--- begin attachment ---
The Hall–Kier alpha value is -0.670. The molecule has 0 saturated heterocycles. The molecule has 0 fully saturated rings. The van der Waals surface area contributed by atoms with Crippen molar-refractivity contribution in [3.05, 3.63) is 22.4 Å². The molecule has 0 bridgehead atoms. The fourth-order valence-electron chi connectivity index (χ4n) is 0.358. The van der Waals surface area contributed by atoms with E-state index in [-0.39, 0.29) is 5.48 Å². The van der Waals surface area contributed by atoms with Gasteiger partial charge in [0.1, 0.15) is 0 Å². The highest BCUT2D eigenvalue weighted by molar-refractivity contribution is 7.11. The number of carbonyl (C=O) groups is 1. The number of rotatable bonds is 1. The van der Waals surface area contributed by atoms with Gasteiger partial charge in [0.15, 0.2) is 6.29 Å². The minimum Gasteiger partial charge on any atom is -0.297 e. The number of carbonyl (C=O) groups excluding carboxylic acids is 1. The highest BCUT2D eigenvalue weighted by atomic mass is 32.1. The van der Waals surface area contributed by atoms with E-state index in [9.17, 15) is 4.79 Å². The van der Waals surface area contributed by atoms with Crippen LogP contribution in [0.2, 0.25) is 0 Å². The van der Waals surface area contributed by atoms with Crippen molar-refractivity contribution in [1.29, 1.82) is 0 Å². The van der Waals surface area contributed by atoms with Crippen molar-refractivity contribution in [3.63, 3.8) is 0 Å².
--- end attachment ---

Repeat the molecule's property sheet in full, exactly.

The Hall–Kier alpha value is -0.670. The molecule has 0 saturated heterocycles. The molecule has 0 fully saturated rings. The van der Waals surface area contributed by atoms with Crippen molar-refractivity contribution in [3.05, 3.63) is 22.4 Å². The molecule has 0 bridgehead atoms. The fourth-order valence-electron chi connectivity index (χ4n) is 0.358. The van der Waals surface area contributed by atoms with E-state index in [-0.39, 0.29) is 5.48 Å². The van der Waals surface area contributed by atoms with Gasteiger partial charge in [0.1, 0.15) is 0 Å². The highest BCUT2D eigenvalue weighted by molar-refractivity contribution is 7.11. The number of carbonyl (C=O) groups is 1. The number of rotatable bonds is 1. The van der Waals surface area contributed by atoms with Gasteiger partial charge in [0.15, 0.2) is 6.29 Å². The minimum Gasteiger partial charge on any atom is -0.297 e. The number of carbonyl (C=O) groups excluding carboxylic acids is 1. The highest BCUT2D eigenvalue weighted by atomic mass is 32.1. The van der Waals surface area contributed by atoms with E-state index in [9.17, 15) is 4.79 Å². The van der Waals surface area contributed by atoms with Crippen LogP contribution in [0.2, 0.25) is 0 Å². The van der Waals surface area contributed by atoms with Crippen molar-refractivity contribution in [1.29, 1.82) is 0 Å². The van der Waals surface area contributed by atoms with Crippen molar-refractivity contribution in [3.63, 3.8) is 0 Å².